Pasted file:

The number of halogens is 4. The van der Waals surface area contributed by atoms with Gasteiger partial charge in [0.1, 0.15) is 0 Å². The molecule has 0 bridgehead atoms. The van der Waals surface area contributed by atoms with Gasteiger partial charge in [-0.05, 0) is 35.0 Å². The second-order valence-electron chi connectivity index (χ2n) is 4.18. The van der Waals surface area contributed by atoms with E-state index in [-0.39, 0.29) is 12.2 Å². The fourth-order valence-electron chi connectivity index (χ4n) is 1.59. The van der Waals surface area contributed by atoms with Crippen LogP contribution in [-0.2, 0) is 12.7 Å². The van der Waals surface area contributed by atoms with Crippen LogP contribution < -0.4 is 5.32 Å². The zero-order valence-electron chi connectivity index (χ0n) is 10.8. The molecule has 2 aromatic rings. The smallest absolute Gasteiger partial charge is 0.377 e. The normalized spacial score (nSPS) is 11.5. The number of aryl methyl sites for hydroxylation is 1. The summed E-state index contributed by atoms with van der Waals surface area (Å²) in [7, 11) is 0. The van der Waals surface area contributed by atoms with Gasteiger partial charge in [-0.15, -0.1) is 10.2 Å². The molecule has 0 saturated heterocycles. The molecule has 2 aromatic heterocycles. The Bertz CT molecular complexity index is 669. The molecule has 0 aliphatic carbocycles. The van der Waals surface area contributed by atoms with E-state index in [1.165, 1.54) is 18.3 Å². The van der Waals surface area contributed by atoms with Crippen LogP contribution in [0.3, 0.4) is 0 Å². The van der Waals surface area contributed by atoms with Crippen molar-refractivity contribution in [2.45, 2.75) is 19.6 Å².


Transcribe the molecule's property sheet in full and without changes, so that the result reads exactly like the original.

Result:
The number of halogens is 4. The van der Waals surface area contributed by atoms with Gasteiger partial charge in [0.1, 0.15) is 0 Å². The molecule has 0 bridgehead atoms. The van der Waals surface area contributed by atoms with Gasteiger partial charge in [-0.05, 0) is 35.0 Å². The second-order valence-electron chi connectivity index (χ2n) is 4.18. The van der Waals surface area contributed by atoms with E-state index in [-0.39, 0.29) is 12.2 Å². The fourth-order valence-electron chi connectivity index (χ4n) is 1.59. The van der Waals surface area contributed by atoms with Crippen LogP contribution in [-0.2, 0) is 12.7 Å². The van der Waals surface area contributed by atoms with Crippen LogP contribution < -0.4 is 5.32 Å². The zero-order valence-electron chi connectivity index (χ0n) is 10.8. The molecule has 2 aromatic rings. The smallest absolute Gasteiger partial charge is 0.377 e. The normalized spacial score (nSPS) is 11.5. The number of aryl methyl sites for hydroxylation is 1. The summed E-state index contributed by atoms with van der Waals surface area (Å²) in [7, 11) is 0. The van der Waals surface area contributed by atoms with Gasteiger partial charge in [-0.15, -0.1) is 10.2 Å². The molecule has 0 saturated heterocycles. The molecule has 2 aromatic heterocycles. The Bertz CT molecular complexity index is 669. The molecule has 0 aliphatic carbocycles. The van der Waals surface area contributed by atoms with E-state index in [1.165, 1.54) is 18.3 Å². The van der Waals surface area contributed by atoms with Crippen LogP contribution in [0.3, 0.4) is 0 Å². The van der Waals surface area contributed by atoms with Crippen molar-refractivity contribution in [2.45, 2.75) is 19.6 Å².